Drug addiction is difficult to overcome and withdrawal is often severe. For this reason, detoxification should always be supervised. Medical professionals experienced in overseeing drug detox often use medications to help a user have less severe withdrawal symptoms. Two of the more common medications used in drug detox facilities are methadone and suboxone. But a powerful illegal psychedelic called Ibogaine has been recently earning a reputation for aiding people in overcoming addictions to opiates, methamphetamines, alcohol, nicotine and other substances.
The use of this substance in treatment is polarizing. Some are avidly against its use because it is illegal and, because it is an intense psychedelic akin to LSD, the effects of Ibogaine can be dangerous. On the other hand, numerous anecdotal stories and some scientific studies have backed up the assertion that Ibogaine can work wonders for addicts. This positive potential outweighs the possible negative effects and legal repercussions of using the substance for some.
What is It, Exactly?
Ibogaine is a psychoactive substance that is derived from plants. While it is banned in some countries, it is embraced in other countries as a tool for addiction treatment. The drug is used as a part of spiritual rituals by the Bwiti in Africa, as its hallucinogenic qualities provide some users with a feeling of enlightenment. Typical side effects of Ibogaine use include loss of muscle control, nausea, vomiting and dry mouth. The use of the drug can potentially be lethal, causing deadly cardiac or respiratory complications.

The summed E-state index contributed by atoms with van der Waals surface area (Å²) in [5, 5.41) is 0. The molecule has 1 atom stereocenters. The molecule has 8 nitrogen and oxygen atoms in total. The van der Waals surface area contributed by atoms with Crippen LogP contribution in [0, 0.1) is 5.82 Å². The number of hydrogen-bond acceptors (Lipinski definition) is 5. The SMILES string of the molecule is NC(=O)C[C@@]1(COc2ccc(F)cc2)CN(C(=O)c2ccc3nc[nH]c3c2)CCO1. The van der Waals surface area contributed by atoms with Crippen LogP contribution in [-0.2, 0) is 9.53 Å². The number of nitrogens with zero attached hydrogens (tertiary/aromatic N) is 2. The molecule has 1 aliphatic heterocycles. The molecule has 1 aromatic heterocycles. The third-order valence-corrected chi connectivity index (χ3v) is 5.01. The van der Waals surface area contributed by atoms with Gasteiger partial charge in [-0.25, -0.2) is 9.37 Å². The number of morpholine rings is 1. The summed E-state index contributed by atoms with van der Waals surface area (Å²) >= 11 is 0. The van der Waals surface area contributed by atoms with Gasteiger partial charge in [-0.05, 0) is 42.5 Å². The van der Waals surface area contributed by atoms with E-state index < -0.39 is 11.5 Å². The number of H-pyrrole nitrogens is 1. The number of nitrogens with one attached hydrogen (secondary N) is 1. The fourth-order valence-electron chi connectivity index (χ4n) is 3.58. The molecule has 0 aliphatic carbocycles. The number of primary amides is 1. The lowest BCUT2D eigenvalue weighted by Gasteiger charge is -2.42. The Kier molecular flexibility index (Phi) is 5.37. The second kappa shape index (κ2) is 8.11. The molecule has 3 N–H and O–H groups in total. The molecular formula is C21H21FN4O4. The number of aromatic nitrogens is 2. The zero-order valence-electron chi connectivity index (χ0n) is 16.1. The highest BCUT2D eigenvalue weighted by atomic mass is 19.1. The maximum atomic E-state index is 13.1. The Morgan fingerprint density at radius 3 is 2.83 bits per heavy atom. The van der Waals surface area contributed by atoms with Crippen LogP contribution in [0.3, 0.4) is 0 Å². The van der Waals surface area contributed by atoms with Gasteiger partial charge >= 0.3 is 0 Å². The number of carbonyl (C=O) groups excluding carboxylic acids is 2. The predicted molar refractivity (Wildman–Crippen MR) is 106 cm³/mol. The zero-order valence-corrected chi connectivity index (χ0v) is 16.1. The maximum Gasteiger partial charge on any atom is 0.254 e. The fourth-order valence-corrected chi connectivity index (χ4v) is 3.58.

How It Affects Treatment
It appears that one of the primary ways Ibogaine works in addiction treatment is through its psychological effect. Those who have achieved sobriety after using Ibogaine claim that the drug initiated hallucinations that encouraged introspection. Some people claim that the hallucinations helped them understand how they came to a place of addiction in the first place, aiding them in the exploration of their relationship with the respective substance and other personal issues that might have had an impact on their addiction.
Introspection is indeed a powerful tool, particularly in regard to addiction, but Ibogaine is an extreme method of reaching that mental state. However, studies on Ibogaine have demonstrated that lab mice voluntarily quit substances they had been addicted to, like morphine and alcohol, after receiving Ibogaine. Of course, more research is needed on Ibogaine’s use as a treatment medication before it ever has the potential to become a mainstream treatment but the nature of the drug and the risks associated with it make the prospect low. For instance, the mortality rate for Ibogaine is a staggering 1 in 300. Still, some addicts are desperate enough to travel to countries where the use of Ibogaine is not illegal so that they might seek alternative treatment for their addiction.
From the outside, this substance seems like a risky psychoactive substance that hasn’t earned its place in the field of addiction treatment. Nonetheless, the success stories of now-sober addicts are compelling. Perhaps the healing properties of Ibogaine are mostly placebo-based or perhaps it really does have the ability to neurologically alter users so that they are less susceptible to future drug use. Whatever the case, the jury is still out and the substance, which carries severe risks, will remain illegal in the U.S. until proven otherwise.